Business is booming at temporary employment agencies as German firms seek greater flexibility in hiring and firing. But critics complain that workers with equal qualifications deserve equal treatment - and pay.
German carmakers are big users of temporary workers
Germany has moved from being one of Europe's most highly regulated labor markets to one of its most liberalized – with all the advantages and disadvantages that status entails.
A prime example is temporary employment. Business leaders say temporary work is needed to cope with peaks in production and that it has contributed to Germany's growing competiveness in international markets in recent years.
Unions, by comparison, argue that current temporary employment practices exploit vulnerable workers.
Since the German labor market was deregulated in 2004, the number of temporary workers has risen by nearly 140 percent, reaching 900,000 earlier this year. And although these workers still account for less than 3 percent of all positions requiring contributions to the social insurance system, they're clearly in growing demand.
Hire and fire
More than one third of the two million job vacancies last year were filled by temporary employment agencies, according to the German Federal Employment Agency.
Agency workers, or "temps," as they are commonly called, can be hired and fired more easily than full-time employees and often earn less. On average, a full-time employee in the western part of Germany earns gross pay of 2,800 euros a month, compared with less than 1,500 euros for a temp, according to the Confederation of German Trade Unions (DGB). The numbers are slightly lower for workers in the eastern half of the country.
Former Chancellor Schröder (right) and Peter Hartz deregulated labor markets
Most temps aren't happy with the disparity. Matthias Gumpert, a 34-year-old mechanic, is one of them.
"I usually get about five to seven euros an hour," Gumpert said, explaining that's about half of what full-time workers in his sector make. "I'm just as qualified as they are and, in most cases, do the same job as they do. I feel my work isn't appreciated enough, which is frustrating."
Many temps don't earn enough to make ends meet and often end up receiving financial support from the state – to the tune of 500 million euros last year.
Some changes are on the horizon. The German government has approved a minimum wage of nearly eight euros, which could be introduced in May. Berlin has taken this move largely to protect German employees against an influx of cheap labor once workers from Eastern Europe gain access to job markets in Western Europe on May 1.
Whether the government will approve equal pay for temporary workers, as demanded by German unions, is another story, however.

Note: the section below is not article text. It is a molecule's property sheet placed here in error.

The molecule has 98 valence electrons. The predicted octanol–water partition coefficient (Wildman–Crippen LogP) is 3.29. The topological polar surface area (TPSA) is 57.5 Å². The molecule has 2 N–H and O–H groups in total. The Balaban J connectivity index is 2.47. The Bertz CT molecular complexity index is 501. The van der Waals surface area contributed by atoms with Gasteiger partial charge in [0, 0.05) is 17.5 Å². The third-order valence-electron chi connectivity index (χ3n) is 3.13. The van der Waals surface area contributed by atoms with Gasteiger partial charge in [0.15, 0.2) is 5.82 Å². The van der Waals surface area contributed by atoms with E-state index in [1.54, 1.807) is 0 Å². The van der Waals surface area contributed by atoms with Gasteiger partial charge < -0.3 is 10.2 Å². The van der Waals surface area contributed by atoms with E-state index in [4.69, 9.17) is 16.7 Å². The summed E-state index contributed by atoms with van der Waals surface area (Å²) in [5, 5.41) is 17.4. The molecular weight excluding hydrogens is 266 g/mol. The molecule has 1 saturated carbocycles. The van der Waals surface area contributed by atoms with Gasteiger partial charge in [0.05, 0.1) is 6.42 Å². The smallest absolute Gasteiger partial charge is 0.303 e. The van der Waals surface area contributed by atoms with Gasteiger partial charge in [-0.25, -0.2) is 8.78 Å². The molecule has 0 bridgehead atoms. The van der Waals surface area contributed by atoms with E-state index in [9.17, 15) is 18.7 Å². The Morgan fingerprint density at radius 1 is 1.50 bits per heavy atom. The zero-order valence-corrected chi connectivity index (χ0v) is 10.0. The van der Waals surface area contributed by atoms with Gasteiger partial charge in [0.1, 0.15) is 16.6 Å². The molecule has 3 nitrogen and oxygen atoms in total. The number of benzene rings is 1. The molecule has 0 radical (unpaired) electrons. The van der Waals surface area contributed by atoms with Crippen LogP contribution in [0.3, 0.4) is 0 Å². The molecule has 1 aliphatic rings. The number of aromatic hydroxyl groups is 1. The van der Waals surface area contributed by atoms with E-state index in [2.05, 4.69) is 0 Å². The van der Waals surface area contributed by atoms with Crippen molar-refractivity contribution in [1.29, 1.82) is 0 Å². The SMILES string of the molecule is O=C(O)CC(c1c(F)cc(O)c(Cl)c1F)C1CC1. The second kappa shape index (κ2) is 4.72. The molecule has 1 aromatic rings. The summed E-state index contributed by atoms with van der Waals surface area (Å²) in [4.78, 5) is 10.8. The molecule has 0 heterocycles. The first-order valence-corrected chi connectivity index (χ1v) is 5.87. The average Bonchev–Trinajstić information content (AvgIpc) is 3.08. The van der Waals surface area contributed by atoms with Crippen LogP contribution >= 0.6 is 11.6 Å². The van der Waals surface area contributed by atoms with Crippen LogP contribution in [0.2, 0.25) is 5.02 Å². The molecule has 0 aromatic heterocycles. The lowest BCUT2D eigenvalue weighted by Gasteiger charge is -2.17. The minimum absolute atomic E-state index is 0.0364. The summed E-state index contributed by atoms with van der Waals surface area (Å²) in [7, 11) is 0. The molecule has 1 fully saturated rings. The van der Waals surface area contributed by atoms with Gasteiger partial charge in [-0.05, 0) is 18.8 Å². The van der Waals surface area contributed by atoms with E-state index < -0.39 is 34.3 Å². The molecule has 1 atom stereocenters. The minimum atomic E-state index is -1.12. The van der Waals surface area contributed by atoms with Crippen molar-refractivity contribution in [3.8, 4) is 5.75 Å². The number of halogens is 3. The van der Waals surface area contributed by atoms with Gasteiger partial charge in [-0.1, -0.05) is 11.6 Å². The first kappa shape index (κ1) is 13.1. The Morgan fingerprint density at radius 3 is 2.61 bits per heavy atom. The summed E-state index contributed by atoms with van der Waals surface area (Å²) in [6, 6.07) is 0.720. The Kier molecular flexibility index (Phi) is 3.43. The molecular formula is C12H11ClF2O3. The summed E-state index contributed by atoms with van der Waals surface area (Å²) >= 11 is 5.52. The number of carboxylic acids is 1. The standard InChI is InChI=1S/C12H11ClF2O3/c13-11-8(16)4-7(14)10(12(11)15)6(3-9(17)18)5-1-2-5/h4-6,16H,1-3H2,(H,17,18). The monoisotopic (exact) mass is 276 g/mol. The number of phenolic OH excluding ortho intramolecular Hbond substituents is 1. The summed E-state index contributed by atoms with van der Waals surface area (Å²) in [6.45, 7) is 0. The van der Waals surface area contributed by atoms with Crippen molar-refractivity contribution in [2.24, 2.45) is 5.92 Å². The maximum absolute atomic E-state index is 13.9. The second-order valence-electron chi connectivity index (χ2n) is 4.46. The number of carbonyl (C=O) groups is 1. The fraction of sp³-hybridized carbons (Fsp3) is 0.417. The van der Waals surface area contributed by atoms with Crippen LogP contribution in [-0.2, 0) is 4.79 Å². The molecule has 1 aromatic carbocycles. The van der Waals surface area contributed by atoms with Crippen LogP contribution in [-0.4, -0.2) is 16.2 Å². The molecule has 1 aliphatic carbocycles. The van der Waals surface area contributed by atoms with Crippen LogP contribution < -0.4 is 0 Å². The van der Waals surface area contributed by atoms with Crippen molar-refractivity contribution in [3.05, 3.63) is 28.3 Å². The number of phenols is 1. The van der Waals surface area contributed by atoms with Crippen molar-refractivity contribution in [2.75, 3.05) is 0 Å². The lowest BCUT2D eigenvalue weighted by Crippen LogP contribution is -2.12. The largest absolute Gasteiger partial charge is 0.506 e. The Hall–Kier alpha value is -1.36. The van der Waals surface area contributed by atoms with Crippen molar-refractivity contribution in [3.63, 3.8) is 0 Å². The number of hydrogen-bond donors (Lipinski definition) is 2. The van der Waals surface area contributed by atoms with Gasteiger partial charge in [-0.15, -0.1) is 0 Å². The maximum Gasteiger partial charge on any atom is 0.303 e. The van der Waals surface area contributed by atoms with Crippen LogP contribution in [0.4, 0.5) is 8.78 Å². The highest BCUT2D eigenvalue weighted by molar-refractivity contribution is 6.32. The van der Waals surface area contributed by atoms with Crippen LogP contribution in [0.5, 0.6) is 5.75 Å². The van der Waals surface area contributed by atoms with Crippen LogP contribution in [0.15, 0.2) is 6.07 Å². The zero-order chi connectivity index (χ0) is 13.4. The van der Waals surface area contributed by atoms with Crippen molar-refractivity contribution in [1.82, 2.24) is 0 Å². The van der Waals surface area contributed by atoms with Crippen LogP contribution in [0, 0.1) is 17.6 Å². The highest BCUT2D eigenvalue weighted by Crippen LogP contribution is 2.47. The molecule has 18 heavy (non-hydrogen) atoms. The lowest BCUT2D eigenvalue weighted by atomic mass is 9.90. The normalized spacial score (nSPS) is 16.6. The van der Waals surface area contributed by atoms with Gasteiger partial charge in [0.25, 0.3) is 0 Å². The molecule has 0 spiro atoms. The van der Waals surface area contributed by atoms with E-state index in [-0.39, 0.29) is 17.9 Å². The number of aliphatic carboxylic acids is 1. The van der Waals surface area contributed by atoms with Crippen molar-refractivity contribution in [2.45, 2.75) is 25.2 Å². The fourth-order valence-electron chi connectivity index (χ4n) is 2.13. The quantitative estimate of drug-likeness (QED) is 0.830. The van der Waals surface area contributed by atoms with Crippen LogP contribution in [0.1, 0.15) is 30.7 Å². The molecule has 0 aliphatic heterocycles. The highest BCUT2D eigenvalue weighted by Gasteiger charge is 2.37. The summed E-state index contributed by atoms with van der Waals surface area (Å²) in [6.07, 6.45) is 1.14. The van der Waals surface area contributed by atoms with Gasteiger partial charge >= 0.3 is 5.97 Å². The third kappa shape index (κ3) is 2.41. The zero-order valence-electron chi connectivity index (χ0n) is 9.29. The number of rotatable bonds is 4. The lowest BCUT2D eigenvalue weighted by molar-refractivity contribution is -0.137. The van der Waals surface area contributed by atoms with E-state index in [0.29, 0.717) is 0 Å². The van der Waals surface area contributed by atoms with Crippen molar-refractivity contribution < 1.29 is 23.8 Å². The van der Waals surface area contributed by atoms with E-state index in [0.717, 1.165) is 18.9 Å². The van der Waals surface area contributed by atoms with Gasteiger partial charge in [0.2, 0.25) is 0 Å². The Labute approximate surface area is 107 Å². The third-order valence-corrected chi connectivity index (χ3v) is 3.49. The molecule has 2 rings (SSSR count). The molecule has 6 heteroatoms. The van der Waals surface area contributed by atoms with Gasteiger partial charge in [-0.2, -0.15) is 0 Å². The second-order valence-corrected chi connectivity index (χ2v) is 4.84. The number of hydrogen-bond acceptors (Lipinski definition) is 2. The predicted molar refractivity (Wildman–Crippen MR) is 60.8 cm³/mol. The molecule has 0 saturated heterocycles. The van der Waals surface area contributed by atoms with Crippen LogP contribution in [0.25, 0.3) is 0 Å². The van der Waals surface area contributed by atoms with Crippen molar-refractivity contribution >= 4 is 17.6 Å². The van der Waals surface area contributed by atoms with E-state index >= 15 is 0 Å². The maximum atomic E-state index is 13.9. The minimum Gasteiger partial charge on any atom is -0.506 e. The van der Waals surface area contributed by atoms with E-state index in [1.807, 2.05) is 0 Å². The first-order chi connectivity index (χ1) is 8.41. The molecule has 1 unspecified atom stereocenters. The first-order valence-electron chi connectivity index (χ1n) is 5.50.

"If the minimum wage were the first step toward equal pay, we would be totally behind this move," said Jörg Köther, a spokesman for German labor union IG Metall. "But this looks more like the last move this government will make and that's wrong."
Skilled workers will be in growing demand as Germany confronts an aging workforce
Köther argues that German industry isn't as interested in flexibility as it is in cheap labor. "Temporary work in Germany is nothing more than a 'wage-dumping' exercise," he said.
On February 24, IG Metall organized a "national day of action" to draw public attention to the plight of temporary workers in Germany and garner support for government intervention.
While temporary work is popular in many other European Union member states, workers there enjoy better conditions, according to Professor Gerhard Bosch, a labor expert at the University of Duisburg-Essen.
"Equal pay is a normal situation in the EU," he told Deutsche Welle. "Germany is the exception."
Pseudo labor unions
While the EU Agency Worker Directive has established rules to protect temporary workers, including equal pay, it also allows exceptions, according to Bosch. In Germany's case, he says, it's the collective wage agreement.
German labor unions want equal pay for equal work
"Temporary recruitment agencies have taken advantage of this loophole by negotiating agreements with pseudo labor unions like the CGZP, which offers dumping wages," he said.
German courts have long questioned the legitimacy of CGZP. On February 28 the German Federal Labor Court backed an earlier decision by a Berlin court and ruled that temporary workers affiliated with CGZP can sue for equal pay, going back as far as 2005.
The lawsuits could run into billions of euros and possibly bankrupt those agencies that have worked with the specialized temporary worker union.
Although companies will increasingly compete for skilled workers in an aging workforce, they will continue to rely heavily on temps – to remain flexible and save money, according to Bosch. He expects the temp market in Germany will grow to two million workers over the next few years.
But equal pay will remain a prickly issue. The Federal Association of Temporary Personnel Services (BZA) and some employers, including members of the German machine-tool association VDMA, argue that an equal pay rule could disrupt Germany's recovering labor market.
"It will cost tens of thousands of jobs in Germany, especially in the auto sector," said BZA spokesman Michael Wehran. "
Author: John Blau
Editor: Sam Edmonds